OUR VIEW: Whatever happened to ‘the pursuit of happiness?’

Life, liberty and the pursuit of happiness.

An oft-repeated mantra that underlies the spirit of American culture, listed as just three of the inalienable rights by Thomas Jefferson in the Declaration of Independence.

But the acts of politicians, especially in the past 100 years, have practically taken away any semblance of meaning from those words.

The prohibition of certain substances is a prime example.

If individuals decide to pursue their happiness from drinking alcohol, smoking marijuana or taking LSD, that’s their natural right. As long as they harm no one else in that pursuit, what business is it of the suits in Raleigh or Washington?

However, because of legislation, only one of those avenues to pursue happiness is considered acceptable.

We found out how well prohibition works when the sale of alcohol was banned. Organized crime skyrocketed. Yet, the lesson was apparently not learned, as nearly 40 years following the end of prohibition, President Nixon declared the “War on Drugs.”

It has proven to be highly expensive, ineffective and led to assault on civil liberties — especially the Fourth Amendment, which, because of several Supreme Court decisions, barely has any teeth left.

John Locke, the English philosopher whose writings were influential on Jefferson and others of the classical liberal movement, once said, “The end of law is not to abolish or restrain, but to preserve and enlarge freedom.”

However, what we have today from “lawmakers” is the exact opposite.

The myriad legal codes, dictates and edicts coming from the federal and state governments place restrictions on activities between consensual adults that cause no harm to others.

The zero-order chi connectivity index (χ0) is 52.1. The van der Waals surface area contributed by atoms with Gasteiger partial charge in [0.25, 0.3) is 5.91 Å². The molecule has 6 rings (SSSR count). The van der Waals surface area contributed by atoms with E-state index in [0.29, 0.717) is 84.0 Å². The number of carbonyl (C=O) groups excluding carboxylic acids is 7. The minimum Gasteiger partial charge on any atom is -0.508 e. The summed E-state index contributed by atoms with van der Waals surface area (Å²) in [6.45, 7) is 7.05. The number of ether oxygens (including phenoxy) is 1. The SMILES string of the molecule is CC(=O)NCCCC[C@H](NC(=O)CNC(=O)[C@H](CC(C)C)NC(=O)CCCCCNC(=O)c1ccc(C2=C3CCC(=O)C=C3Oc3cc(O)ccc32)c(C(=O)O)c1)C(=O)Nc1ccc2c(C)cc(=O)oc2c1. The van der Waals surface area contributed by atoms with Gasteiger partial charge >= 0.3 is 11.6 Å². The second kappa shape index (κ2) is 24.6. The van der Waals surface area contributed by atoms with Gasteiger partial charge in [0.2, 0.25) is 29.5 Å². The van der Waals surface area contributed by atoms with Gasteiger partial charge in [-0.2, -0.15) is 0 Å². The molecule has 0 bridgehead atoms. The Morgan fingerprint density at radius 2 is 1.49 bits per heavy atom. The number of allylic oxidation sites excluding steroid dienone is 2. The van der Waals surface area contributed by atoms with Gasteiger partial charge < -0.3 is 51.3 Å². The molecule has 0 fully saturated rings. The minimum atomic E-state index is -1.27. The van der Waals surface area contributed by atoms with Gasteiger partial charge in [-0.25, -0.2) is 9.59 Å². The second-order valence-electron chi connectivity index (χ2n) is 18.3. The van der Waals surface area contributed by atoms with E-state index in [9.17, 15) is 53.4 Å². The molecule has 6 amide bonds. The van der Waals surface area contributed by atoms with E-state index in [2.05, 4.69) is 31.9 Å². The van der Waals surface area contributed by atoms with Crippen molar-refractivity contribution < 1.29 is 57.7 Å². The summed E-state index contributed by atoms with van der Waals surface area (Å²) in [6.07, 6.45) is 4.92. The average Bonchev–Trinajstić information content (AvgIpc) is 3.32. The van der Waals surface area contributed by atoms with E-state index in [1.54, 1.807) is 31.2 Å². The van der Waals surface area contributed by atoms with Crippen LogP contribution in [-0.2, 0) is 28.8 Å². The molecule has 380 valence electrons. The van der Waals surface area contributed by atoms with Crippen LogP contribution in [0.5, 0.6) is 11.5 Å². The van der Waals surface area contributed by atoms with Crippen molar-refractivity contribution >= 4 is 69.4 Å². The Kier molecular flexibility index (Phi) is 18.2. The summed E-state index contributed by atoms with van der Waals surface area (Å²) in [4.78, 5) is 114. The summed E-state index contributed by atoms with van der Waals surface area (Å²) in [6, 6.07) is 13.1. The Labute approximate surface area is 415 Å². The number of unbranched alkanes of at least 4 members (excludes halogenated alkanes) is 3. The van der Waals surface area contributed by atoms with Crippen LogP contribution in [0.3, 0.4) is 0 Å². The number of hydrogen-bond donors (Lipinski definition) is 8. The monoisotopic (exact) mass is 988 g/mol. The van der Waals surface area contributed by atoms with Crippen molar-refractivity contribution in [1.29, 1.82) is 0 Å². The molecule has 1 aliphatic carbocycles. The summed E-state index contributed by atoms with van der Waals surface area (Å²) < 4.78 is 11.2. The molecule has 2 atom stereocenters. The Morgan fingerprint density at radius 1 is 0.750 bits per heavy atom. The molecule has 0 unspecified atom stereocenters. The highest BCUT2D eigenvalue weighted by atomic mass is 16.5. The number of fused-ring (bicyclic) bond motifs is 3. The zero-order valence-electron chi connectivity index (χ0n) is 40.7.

Add to that the rules and regulations from unelected government bureaucrats in the Food and Drug Administration, Environmental Protection Agency and Drug Enforcement Administration (to name a few) that have the full force of the law.

Although half of the states in the country and Washington, D.C., have loosened laws allowing medical cannabis, The DEA earlier this month declined to reclassify the plant, currently listed a a Schedule I controlled substance — alongside heroin — claiming it has no medicinal value.

Ironically, the federal government “as represented by the Department of Health and Human Services” has held a patent on cannabinoids as antioxidants and neuroprotectants since 2001.

That looks like a medical use to us.

The Affordable Care Act has also done the opposite of enlarging freedom by requiring individuals who do not have health insurance to pay a fine. How is forcing people to purchase something — then levying a fine on them if they don’t — freedom?

Across the country, there are many more examples of freedom being denied — from the outlawing of old wood-burning stoves and collecting rainwater to lemonade stands being shut down for lack of a permit and raids on family farms for selling raw milk.

“A wise and frugal Government,” Jefferson also said, “which shall restrain men from injuring one another, shall leave them otherwise free to regulate their own pursuits of industry and improvement, and shall not take from the mouth of labor the bread it has earned. This is the sum of good government.”

It is clear the governments we have today are neither wise nor frugal, and could use a refresher course in Jeffersonian and Lockean literature.

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